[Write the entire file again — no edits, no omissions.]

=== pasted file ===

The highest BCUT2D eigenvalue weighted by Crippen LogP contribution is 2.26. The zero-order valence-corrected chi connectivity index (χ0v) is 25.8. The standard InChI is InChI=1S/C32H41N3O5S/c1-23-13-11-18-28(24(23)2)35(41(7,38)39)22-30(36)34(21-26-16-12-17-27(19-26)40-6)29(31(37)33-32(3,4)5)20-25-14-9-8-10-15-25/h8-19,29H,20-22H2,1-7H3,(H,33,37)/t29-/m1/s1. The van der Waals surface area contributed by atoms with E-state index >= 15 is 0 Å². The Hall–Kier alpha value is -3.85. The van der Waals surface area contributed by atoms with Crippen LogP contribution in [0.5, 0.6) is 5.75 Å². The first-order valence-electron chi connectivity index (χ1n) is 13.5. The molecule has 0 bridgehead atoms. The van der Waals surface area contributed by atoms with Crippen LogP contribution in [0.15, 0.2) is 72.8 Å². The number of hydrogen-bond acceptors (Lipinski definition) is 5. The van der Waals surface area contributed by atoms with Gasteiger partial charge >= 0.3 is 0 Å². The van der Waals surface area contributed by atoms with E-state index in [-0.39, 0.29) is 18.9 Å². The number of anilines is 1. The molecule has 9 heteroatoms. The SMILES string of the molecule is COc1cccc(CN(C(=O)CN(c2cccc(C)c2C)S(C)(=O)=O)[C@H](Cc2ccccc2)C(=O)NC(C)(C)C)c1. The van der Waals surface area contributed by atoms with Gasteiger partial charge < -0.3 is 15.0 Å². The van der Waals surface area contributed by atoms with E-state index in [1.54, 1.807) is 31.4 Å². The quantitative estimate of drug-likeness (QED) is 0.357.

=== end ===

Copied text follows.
The highest BCUT2D eigenvalue weighted by Crippen LogP contribution is 2.26. The zero-order valence-corrected chi connectivity index (χ0v) is 25.8. The standard InChI is InChI=1S/C32H41N3O5S/c1-23-13-11-18-28(24(23)2)35(41(7,38)39)22-30(36)34(21-26-16-12-17-27(19-26)40-6)29(31(37)33-32(3,4)5)20-25-14-9-8-10-15-25/h8-19,29H,20-22H2,1-7H3,(H,33,37)/t29-/m1/s1. The van der Waals surface area contributed by atoms with E-state index >= 15 is 0 Å². The Hall–Kier alpha value is -3.85. The van der Waals surface area contributed by atoms with Crippen LogP contribution in [0.5, 0.6) is 5.75 Å². The first-order valence-electron chi connectivity index (χ1n) is 13.5. The molecule has 0 bridgehead atoms. The van der Waals surface area contributed by atoms with Crippen LogP contribution in [0.15, 0.2) is 72.8 Å². The number of hydrogen-bond acceptors (Lipinski definition) is 5. The van der Waals surface area contributed by atoms with Gasteiger partial charge >= 0.3 is 0 Å². The van der Waals surface area contributed by atoms with E-state index in [-0.39, 0.29) is 18.9 Å². The number of anilines is 1. The molecule has 9 heteroatoms. The SMILES string of the molecule is COc1cccc(CN(C(=O)CN(c2cccc(C)c2C)S(C)(=O)=O)[C@H](Cc2ccccc2)C(=O)NC(C)(C)C)c1. The van der Waals surface area contributed by atoms with Gasteiger partial charge < -0.3 is 15.0 Å². The van der Waals surface area contributed by atoms with E-state index in [1.54, 1.807) is 31.4 Å². The quantitative estimate of drug-likeness (QED) is 0.357.